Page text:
Dissident Editions
Home - - - Reviews - - - Feedback - - - About - - - Blog

Dissident Editions Logo

zen santoka haikai haiku zen santoka haikai haiku zen santoka haikai haiku

zen santoka haikai haiku zen santoka haikai haiku zen santoka haikai haiku

WEEDS, FALLING RAIN

a selection of Zen Haikai by

Taneda Santoka
 
POETRY

santoka's shadow

poems of the month

fish

vagabondage

measuring my face

ostracism

old clothes

modern iranian poems

my hero

face at the bottom of the world

perhaps (maybe)

the diogenes sequence

where to store furs

i am and am not:
      fragments of rumi

destiny and destination

the zen of no-enlightenment

the iraqi monologues

already backwards

a light in ruins

separate amputations

the sexy jihad

awaiting the barbarians

the smell of possibilities

ultimate leaves

rejoice in the dog

post-millennium maggot

dispatches from the war against the world

albanian poems

french poems in honour of jean genet

the hells
going on

the joy of suicide

book disease

foreground
trouble

the transcendental hotel

cinema of the blind

lament of the earth mother

uranian poems

haikai by okami

haikai on the edge

black hole of your heart

jung's motel

leda and the swan

confession from belgrade

gloss on rilke's ninth duino elegy

jewels and shit: poems by rimbaud

villon's dialogue with his heart

vasko popa:
a shepherd of
wolves ?

the rubaiyát of omar khayyám

genrikh sapgir:
an ironic mystic

the love of pierre de ronsard

imagepoem

 

TRANSLATIONS



BETWEEN POETRY AND PROSE

good riddance to mankind

the maxims of michel de montaigne

400
revolutionary maxims

helen's tower

extortion through e-bay

schopenhauer for muthafuckas

after a first cataract operation

single track in the snow

never a pygmy

against money

did franco die ?

'original sin' followed by
crippled consciousness

a gay man's guide to soft-willy sex

the holosensual alternative

tiger wine

the death of poetry

the absinthe drinker

with mrs dalloway in ukraine

love  and  hell

running on emptiness

a holocaust near you

nice men and
  suicide of an alien

anti-fairy tales

the most terrible event in history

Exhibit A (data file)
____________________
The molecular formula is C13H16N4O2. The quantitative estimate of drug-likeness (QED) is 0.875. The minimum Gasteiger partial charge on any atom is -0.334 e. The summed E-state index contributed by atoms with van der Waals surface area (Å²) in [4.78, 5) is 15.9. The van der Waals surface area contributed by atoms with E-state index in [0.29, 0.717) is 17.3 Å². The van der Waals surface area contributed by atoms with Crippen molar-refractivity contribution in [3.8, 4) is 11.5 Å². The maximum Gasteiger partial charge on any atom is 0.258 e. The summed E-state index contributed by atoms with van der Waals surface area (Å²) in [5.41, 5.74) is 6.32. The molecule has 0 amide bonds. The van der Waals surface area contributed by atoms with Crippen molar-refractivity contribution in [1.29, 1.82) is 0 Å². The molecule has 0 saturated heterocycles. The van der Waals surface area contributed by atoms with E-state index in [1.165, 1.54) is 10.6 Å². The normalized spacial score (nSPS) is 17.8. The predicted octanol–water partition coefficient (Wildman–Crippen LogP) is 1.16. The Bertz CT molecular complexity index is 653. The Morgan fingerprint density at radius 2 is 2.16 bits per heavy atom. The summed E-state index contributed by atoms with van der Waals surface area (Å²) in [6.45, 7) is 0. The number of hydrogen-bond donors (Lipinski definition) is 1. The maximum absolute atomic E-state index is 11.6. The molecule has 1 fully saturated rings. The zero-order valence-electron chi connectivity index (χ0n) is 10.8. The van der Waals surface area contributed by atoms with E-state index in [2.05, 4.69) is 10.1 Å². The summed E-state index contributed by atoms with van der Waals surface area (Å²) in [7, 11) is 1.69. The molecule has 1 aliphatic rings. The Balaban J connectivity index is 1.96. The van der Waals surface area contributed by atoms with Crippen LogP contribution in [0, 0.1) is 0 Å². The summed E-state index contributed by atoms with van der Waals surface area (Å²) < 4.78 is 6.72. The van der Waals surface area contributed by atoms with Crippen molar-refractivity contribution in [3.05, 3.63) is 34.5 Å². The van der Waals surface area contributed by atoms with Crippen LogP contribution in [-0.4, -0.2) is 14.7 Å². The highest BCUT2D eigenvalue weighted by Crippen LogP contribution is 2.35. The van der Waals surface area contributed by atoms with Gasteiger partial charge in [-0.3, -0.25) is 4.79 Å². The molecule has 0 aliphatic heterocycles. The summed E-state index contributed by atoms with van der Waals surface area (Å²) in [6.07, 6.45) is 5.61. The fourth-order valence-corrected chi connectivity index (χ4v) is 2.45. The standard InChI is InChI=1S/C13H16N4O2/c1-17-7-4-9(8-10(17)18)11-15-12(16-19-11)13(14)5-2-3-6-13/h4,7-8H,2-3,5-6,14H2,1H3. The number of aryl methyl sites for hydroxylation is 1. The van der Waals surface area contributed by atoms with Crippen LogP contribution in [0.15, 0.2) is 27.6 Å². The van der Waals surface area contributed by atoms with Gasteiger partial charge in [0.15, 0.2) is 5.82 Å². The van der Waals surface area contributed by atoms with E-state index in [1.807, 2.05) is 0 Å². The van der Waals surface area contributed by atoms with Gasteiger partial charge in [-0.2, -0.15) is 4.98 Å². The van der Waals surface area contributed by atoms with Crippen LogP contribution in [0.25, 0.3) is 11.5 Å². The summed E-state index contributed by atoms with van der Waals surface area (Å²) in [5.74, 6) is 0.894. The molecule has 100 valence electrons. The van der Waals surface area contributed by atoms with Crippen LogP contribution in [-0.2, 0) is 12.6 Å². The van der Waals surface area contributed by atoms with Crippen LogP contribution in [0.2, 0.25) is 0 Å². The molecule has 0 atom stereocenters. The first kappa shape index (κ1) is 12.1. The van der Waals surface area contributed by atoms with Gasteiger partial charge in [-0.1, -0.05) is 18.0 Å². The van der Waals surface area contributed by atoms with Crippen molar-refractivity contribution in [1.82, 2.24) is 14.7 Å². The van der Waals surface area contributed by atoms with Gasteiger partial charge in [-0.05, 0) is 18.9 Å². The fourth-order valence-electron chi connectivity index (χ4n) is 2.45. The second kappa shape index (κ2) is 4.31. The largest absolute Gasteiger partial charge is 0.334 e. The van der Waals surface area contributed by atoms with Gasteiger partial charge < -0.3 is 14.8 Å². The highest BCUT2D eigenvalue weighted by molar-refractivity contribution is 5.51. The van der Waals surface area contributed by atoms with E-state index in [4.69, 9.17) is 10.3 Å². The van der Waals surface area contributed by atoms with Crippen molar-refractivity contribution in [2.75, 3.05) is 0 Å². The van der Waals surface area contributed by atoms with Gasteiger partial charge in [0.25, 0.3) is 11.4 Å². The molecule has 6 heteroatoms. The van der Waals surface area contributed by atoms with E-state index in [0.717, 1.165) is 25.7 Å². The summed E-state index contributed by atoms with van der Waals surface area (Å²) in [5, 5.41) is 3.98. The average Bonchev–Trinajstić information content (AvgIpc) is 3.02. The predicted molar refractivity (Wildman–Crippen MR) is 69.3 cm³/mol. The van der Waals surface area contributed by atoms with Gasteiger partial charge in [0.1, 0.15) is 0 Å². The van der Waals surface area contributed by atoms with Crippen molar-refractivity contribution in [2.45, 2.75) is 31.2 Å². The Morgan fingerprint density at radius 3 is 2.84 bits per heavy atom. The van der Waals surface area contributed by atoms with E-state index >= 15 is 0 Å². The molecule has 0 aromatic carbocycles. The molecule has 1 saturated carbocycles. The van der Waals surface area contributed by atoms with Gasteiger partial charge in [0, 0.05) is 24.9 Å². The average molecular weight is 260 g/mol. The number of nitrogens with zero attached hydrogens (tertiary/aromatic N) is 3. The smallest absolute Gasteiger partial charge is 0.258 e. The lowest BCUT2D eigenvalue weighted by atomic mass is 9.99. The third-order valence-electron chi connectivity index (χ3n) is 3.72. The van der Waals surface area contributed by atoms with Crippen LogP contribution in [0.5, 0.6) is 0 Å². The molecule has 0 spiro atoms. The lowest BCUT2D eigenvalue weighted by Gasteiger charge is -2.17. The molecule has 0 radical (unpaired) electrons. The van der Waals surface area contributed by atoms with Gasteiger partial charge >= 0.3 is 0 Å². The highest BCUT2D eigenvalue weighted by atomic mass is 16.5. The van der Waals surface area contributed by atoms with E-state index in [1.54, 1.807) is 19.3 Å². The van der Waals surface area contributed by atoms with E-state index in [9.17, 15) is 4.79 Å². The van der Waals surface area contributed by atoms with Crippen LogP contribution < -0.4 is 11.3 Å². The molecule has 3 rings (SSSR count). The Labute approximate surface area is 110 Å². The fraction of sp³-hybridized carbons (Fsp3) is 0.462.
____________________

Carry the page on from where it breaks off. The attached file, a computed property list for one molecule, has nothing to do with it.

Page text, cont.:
the rich man and the leper

disgusting

art, truth and bafflement

 

SHORT STORIES

godpieces

the three bears

three albanian tales

odorous underwear

a little creation story

 

ESSAYS & MEMOIRS

helen's tower

extortion through e-bay

schopenhauer for muthafuckas

after a first cataract operation

single track in the snow

never a pygmy

against money

did franco die ?

'original sin' followed by
crippled consciousness

a gay man's guide to soft-willy sex

the holosensual alternative

tiger wine

the death of poetry

the absinthe drinker

with mrs dalloway in ukraine

love  and  hell

running on emptiness

a holocaust near you

a note on the cathars

happiness

londons of the mind
& dealing death to the caspian

genocide

a muezzin from the tower of darkness

kegan and kagan

being or television

satan in the groin

womb of half-fogged mirrors

tourism and terrorism

diogenes: the dog from sinope

shoplifting

this sorry scheme of things

a holy dog and a dog-headed saint

fools for nothingness

death of a bestseller

vacuum of desire: a homo-erotic correspondence

a note on beards

translation and the oulipo

the visit

 

PHOTOGRAPHS

prelude

 

Nuadú, God of War

field guide to megalithic ireland

houses for the dead

french megaliths

a small town in france


 

'western values'

 

 


 

 

 

new versions by Okami

zen santoka haikai haiku zen santoka haikai haiku zen santoka haikai haiku

Santoka, Taneda lived from 1882 until 1940, and his life hinged around the moment that he was rescued from the path of an oncoming train in a suicide attempt, and brought to a nearby Zen temple. He duly became a Zen monk and devoted his life to moneyless pilgrimage ("walking Zen") throughout Japan, existing in complete poverty and often in some squalor. Apart from a towel and the clothes he stood up in, virtually all he possessed was just one bowl: the traditional begging-bowl in which he received alms of food or perhaps money, and from which he ate and drank. Such a bowl would have been the most intimate friend and companion. Committed to Impermanence and Solitude, as his haiku indicate, he had a continuing, deep relationship with sakè, the rice wine of Japan.

It is noteworthy that the near-totalitarian régime of pre-war Japan tolerated a man who in the West would now be pumped with mind-numbing and body-deforming drugs at the very least. His haikai were greatly appreciated by the many lovers of poetry. Sent to grateful friends and acquaintances on postcards, they were never worked on or edited. He believed that they should spring freshly from the awareness of the moment.